The United Nations’ atomic watchdog agency confirmed Monday Iran has surpassed the stockpile of low-enriched uranium allowed under the 2015 nuclear deal with world powers, as Tehran’s top diplomat threatened to enrich the element to higher levels.
The International Atomic Energy Agency said its director general, Yukiya Amano, has informed its board of governors that the organization had verified Iran’s stockpile of uranium enriched up to 3.67% had exceeded the 300 kilograms allowed.
Iran earlier in the day had announced that it had exceeded the limit, as it threatened it would.
“Iran has crossed the 300-kilogram limit based on its plan” announced in May, Iranian Foreign Minister Mohammad Javad Zarif told semi-official news agency ISNA.
Zarif said Iran could also begin enriching the uranium to higher levels.
“The next step is about the 3.67% limitation, which we will implement too,” he warned.
Previously, Iran enriched as high as 20%, which is a short technical step away from reaching weapons-grade levels. It also held up to 10,000 kilograms (22,046 pounds) of the higher-enriched uranium.
The United States withdrew from the nuclear deal last year and reimposed biting sanctions on Iran’s crucial oil exports and financial transactions as well as other sectors.
Tehran on May 8 announced it would no longer respect the limit set on its enriched uranium and heavy water stockpiles.
It also threatened to go further and abandon more nuclear commitments unless the remaining partners — Britain, China, France, Germany and Russia — helped it to circumvent sanctions, especially to sell its oil.
In his comments published Monday, Zarif said Iran had set out its intentions “very clearly” in May.
The EU said Friday after a crisis meeting aimed at salvaging the deal that a special payment mechanism set up to help Iran skirt the sanctions, known as INSTEX, was finally “operational” and that the first transactions were being processed.
But “the Europeans’ efforts were not enough, therefore Iran will go ahead with its announced measures,” Zarif said.
INSTEX, which “is just the beginning” of their commitments, has not yet been fully implemented, he added.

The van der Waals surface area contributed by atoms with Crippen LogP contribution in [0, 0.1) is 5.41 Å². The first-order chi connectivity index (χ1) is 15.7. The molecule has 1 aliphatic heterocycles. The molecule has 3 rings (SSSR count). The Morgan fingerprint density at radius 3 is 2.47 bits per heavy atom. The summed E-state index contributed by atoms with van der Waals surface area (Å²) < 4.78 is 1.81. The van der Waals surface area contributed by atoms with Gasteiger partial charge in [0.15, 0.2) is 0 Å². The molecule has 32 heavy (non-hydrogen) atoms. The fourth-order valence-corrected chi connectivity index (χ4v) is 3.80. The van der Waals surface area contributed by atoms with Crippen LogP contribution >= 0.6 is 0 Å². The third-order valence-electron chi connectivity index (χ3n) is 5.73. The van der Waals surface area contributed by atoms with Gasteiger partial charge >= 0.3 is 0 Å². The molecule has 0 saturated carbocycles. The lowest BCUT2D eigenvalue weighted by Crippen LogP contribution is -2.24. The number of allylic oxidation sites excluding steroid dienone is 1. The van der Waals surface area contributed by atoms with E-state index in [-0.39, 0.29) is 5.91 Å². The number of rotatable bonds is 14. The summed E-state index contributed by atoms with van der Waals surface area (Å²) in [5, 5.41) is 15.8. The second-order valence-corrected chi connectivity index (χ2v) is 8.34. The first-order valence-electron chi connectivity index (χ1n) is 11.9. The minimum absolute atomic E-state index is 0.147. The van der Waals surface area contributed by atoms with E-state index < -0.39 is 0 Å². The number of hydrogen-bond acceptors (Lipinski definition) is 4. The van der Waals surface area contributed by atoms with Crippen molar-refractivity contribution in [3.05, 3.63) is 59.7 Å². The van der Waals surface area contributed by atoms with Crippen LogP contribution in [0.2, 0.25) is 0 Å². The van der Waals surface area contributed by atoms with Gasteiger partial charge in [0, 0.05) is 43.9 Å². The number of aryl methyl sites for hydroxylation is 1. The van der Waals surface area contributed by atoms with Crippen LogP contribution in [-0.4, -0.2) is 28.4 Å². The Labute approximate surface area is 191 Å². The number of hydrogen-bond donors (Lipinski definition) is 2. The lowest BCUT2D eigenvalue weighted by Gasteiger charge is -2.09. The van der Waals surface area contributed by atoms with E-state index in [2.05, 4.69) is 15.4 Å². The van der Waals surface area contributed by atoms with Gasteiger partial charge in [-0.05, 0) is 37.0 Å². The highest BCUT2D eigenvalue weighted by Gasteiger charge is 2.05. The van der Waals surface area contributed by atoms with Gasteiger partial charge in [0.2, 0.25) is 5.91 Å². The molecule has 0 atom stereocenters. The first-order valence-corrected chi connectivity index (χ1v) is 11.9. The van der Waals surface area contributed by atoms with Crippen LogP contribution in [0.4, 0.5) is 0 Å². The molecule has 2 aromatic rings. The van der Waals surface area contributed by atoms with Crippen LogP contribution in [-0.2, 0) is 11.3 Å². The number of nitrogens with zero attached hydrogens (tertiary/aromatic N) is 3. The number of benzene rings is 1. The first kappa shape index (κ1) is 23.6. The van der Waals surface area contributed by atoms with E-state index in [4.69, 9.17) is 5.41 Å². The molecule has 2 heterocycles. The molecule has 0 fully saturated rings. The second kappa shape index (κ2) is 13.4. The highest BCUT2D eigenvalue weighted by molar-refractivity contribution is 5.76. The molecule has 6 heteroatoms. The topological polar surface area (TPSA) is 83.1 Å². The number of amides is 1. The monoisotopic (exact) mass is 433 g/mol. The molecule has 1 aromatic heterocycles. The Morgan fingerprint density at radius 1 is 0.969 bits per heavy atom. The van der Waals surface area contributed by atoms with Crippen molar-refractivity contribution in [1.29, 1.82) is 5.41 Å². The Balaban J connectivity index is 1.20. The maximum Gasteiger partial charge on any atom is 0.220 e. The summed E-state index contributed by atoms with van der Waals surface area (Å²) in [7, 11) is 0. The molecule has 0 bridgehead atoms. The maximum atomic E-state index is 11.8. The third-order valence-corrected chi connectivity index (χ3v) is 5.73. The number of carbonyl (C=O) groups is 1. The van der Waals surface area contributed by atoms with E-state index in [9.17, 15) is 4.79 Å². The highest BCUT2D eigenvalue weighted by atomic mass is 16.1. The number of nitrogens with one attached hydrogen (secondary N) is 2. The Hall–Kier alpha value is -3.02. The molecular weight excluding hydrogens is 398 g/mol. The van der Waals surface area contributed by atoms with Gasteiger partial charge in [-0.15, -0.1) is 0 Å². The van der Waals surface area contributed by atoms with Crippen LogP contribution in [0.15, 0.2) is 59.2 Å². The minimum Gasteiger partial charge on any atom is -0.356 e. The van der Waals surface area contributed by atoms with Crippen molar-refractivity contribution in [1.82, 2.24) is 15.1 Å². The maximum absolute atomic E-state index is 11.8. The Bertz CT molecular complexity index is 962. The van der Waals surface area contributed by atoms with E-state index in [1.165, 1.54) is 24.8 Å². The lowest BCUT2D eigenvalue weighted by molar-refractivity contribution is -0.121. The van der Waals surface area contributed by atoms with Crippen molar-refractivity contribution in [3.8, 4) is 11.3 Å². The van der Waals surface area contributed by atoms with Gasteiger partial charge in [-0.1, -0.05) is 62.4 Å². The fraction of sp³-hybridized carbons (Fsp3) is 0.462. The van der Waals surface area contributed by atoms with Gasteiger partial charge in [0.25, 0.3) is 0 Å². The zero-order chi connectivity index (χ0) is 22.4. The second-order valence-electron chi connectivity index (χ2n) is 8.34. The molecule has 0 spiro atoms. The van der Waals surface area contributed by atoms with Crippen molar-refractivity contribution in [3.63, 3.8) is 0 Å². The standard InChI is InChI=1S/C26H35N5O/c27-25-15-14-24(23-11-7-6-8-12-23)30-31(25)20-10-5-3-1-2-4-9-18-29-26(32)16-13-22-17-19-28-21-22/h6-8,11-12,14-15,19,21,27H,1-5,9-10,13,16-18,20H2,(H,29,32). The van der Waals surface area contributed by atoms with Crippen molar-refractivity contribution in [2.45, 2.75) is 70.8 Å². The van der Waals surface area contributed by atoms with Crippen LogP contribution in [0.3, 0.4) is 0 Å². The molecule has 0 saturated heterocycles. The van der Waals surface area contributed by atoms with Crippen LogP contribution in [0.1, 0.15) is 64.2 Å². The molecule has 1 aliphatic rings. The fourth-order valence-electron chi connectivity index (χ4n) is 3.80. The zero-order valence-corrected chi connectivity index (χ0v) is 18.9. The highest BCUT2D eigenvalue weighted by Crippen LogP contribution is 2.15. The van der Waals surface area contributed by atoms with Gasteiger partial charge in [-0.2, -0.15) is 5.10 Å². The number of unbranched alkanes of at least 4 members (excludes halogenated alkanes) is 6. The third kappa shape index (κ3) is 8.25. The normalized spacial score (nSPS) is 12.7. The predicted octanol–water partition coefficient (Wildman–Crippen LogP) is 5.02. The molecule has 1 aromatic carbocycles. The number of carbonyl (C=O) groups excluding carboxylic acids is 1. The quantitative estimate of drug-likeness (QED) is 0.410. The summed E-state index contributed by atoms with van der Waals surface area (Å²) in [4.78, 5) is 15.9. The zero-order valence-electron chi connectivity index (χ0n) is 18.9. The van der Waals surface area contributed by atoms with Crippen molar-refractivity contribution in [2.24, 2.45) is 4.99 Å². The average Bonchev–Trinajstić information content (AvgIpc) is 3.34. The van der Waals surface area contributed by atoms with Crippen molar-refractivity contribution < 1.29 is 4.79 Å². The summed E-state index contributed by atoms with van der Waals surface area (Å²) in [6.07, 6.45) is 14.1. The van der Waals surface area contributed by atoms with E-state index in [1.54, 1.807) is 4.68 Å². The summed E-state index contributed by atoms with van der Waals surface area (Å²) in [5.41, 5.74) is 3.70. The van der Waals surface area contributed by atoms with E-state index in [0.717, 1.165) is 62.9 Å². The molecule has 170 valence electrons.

“If Europeans do what they have to do, our measures are reversible,” Zarif said, according to Iranian news site IRNA.
Zarif did not say how much low-enriched uranium had on hand, IRNA said.
The 2015 deal saw Iran commit never to acquire an atomic bomb, to accept limits on its nuclear program and submit to IAEA inspections in exchange for a partial lifting of crippling international sanctions. Israel strongly opposed the accord, arguing that it merely delayed, but didn’t prevent, Iran from obtaining nuclear weapons.
US President Donald Trump’s unilateral withdrawal from the deal on May 8, 2018 — and subsequent sanctions — have deprived Iran of the economic benefits it expected and plunged it into recession.
Exactly a year after the US withdrew, President Hassan Rouhani said that Iran would temporarily cease to limit its stocks of heavy water and low-enriched uranium to 130 tonnes and 300 kilograms (660 pounds) respectively.
Iran has also threatened to start enriching uranium above the agreed maximum purification level of 3.67 percent from July 7. That remains far short of the 90 percent purity required to build a weapon.
The latest tensions coincide with a buildup of US forces in the Gulf and a series of incidents including Iran’s shooting down of a US drone it claimed had entered its airspace.
Times of Israel contributed to this report.